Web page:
NSF ARTS Litter Bugs
Tiny and stunningly diverse Dipsocoromorpha (Hemiptera: Heteroptera), or litter bugs, are the least known Heteroptera (Insecta). Among the 7 infraorders of true bugs, only Dipsocoromorpha have not been subjected to phylogenetic analysis and even their monophyly has been disputed. This worldwide group with highest diversity in the tropics of the Old and New Worlds comprises only ~320 described species in 5 families. Species inhabit cryptic microhabitats including leaf litter, mosses, and the interstitial zone of streams. Even within the largest and best documented family, the Schizopteridae (~238 spp.), we estimate that >500 spp. remain to be described, mostly from the Afrotropical, Neotropical, and Indo-Pacific regions. Schizopteridae are small (1-2mm), sturdy, show complexity of male genitalia that is unparalleled among Heteroptera, and are often strikingly sexually dimorphic with coleopteroid females featuring true elytra. Few experts have focused on Dipsocoromorpha, and none have trained students. Litter bugs are collected by various techniques, including leaf litter extraction and yellow pan traps, and are seemingly rare in collections (e.g., 1 unsorted drawer at The Natural History Museum, London). We have been using existing resources, i.e., residues of trap samples housed in natural history collections, and little additional field work, to build a large (~15,000 specimens) and well curated collection of Dipsocoromorpha. Together with Pavel Štys, the only active, but retired, world authority on Dipsocoromorpha, and other collaborators, the Christiane Weirauch (PI) and 9 students have been assembling material of Dipsocoromorpha with emphasis on Schizopteridae and conducting taxonomic, phylogenetic and evolutionary research on litter bugs.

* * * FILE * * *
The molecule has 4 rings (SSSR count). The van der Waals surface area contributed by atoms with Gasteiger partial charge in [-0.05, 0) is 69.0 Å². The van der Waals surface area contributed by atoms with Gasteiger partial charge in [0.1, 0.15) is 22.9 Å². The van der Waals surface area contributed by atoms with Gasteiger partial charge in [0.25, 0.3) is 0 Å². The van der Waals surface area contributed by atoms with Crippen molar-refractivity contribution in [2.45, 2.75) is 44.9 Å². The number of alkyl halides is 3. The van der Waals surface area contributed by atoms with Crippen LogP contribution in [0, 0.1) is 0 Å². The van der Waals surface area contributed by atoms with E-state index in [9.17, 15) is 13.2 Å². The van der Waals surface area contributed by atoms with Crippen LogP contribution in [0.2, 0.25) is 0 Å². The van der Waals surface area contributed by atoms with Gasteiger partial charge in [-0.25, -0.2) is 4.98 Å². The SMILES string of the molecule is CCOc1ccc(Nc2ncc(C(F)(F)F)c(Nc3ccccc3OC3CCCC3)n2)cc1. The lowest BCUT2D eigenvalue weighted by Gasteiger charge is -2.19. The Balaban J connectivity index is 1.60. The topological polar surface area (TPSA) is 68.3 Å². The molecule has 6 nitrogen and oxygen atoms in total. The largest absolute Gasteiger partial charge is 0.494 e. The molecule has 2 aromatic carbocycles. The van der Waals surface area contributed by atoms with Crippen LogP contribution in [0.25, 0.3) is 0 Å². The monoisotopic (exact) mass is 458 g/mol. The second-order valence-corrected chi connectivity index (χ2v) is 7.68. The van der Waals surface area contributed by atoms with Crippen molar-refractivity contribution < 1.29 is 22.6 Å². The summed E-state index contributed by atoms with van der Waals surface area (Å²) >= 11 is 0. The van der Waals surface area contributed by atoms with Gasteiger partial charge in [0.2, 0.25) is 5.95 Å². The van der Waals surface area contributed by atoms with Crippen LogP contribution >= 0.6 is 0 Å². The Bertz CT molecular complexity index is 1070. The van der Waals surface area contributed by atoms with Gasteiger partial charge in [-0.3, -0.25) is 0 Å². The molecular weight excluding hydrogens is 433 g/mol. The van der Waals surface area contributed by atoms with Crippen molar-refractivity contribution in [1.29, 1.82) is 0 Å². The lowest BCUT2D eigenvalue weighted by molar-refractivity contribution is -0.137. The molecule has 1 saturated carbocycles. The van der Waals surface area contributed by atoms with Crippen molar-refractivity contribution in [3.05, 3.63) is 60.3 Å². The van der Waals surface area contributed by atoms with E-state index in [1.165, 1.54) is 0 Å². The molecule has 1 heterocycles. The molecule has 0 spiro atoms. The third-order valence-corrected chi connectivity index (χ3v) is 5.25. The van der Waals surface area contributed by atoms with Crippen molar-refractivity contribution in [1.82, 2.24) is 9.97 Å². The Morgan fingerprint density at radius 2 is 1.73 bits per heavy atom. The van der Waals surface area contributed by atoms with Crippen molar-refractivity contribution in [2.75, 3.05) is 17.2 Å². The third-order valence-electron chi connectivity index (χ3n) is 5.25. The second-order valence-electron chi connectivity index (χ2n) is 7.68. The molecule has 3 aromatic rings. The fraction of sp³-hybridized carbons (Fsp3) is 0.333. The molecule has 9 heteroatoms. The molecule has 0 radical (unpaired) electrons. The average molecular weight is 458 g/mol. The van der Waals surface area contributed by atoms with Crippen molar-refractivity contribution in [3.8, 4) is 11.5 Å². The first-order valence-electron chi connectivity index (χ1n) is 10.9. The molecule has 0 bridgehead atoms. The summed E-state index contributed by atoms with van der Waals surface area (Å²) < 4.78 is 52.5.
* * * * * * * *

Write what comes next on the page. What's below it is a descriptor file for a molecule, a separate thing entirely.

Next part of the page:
We have been assembling material from 5 of the largest depositories of relevant trap samples with near worldwide scope (Field Museum; Florida State Collection of Arthropods; Natural History Museum, Geneva; Iziko Museums, Capetown; National Museum of Natural History), collaborations with other NSF-funded projects (ASWEA, LLAMA, TIGER, Phorid RevSys), fieldwork in West Africa, the least studied biogeographic region for Schizopteridae, and fieldwork (by collaborators) in Brazil and Colombia. Integrative taxonomic revisions of genera and species of Schizopteridae, with emphasis on the poorly studied Schizopterinae, will use established protocols for specimen processing and databasing and semi-automated species descriptions and will reveal the true diversity of Schizopteridae while facilitating matching of highly sexually dimorphic sexes. Based on available material and proven phylogenetic approaches (morphology, molecular data), we will test the monophyly of Dipsocoromorpha and establish a supra-generic classification. Together with comparative morphological studies, these phylogenies will allow testing of hypotheses on the stepwise evolution of elytra and on the complex evolution of genital asymmetries in litter bugs.